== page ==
The project aims to showcase design and practice-based approaches to the sustainable, adaptive reuse of historic places in Australia. Supported by the Swayn Foundation grant, and building on our research, a series of 12 interviews have been conducted with leading architects and heritage practitioners in four Australian states. Three edited transcripts are available here.
It is our contention that Australia has too few venues for celebrating and disseminating local exemplars of innovative and sound heritage and adaptive reuse practice. We therefore hope that the interviews, and forthcoming book, speak to this need for professional and public dialogue about creative design solutions that find a productive balance between economic and urban redevelopment and the conservation of existing historical buildings, places and materials.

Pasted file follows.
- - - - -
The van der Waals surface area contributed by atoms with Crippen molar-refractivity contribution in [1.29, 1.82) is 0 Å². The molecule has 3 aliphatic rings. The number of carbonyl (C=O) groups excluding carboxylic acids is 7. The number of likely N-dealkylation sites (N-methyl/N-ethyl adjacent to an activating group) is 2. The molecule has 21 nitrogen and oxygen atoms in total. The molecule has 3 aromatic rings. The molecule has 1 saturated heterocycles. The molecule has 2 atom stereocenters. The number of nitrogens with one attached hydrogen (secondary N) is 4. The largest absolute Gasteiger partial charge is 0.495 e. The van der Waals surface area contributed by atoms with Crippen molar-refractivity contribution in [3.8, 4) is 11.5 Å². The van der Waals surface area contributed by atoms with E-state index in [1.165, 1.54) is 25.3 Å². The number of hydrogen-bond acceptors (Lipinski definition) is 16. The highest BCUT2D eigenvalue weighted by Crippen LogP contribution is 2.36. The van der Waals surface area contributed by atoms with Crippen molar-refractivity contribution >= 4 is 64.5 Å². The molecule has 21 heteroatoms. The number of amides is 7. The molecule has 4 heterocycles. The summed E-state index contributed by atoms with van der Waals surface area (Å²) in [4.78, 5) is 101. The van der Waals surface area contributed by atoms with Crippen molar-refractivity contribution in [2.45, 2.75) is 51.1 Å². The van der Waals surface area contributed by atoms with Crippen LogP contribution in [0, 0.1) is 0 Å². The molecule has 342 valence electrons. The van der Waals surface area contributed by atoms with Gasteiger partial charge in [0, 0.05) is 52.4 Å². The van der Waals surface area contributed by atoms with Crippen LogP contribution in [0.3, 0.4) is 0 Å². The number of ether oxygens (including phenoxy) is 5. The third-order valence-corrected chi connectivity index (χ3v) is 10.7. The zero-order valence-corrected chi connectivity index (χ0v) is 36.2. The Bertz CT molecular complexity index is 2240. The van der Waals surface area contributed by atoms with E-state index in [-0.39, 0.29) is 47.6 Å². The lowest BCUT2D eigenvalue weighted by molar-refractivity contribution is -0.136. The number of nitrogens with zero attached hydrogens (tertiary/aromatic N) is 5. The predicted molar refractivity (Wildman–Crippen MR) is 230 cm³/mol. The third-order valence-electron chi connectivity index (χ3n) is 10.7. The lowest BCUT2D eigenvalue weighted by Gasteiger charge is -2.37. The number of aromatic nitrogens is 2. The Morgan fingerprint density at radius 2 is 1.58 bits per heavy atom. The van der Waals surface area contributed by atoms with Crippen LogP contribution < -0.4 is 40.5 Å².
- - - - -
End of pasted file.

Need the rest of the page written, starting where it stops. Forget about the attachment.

With the impacts of globalisation and climate change on architecture and the built environment under intense discussion and critique, the smart adaptive renewal and re-creation of sustainable local places for living and working is of ever-heightened importance. Informed and sensitive adaptive reuse of built fabric, in contrast to total demolition or new build, can bring significant benefits in fostering social and cultural capital, and in sustainable construction development. These architects and practices persuasively describe projects that foster design and professional know-how for the nurturing of historical contexts that define the unique urban character of our towns and cities.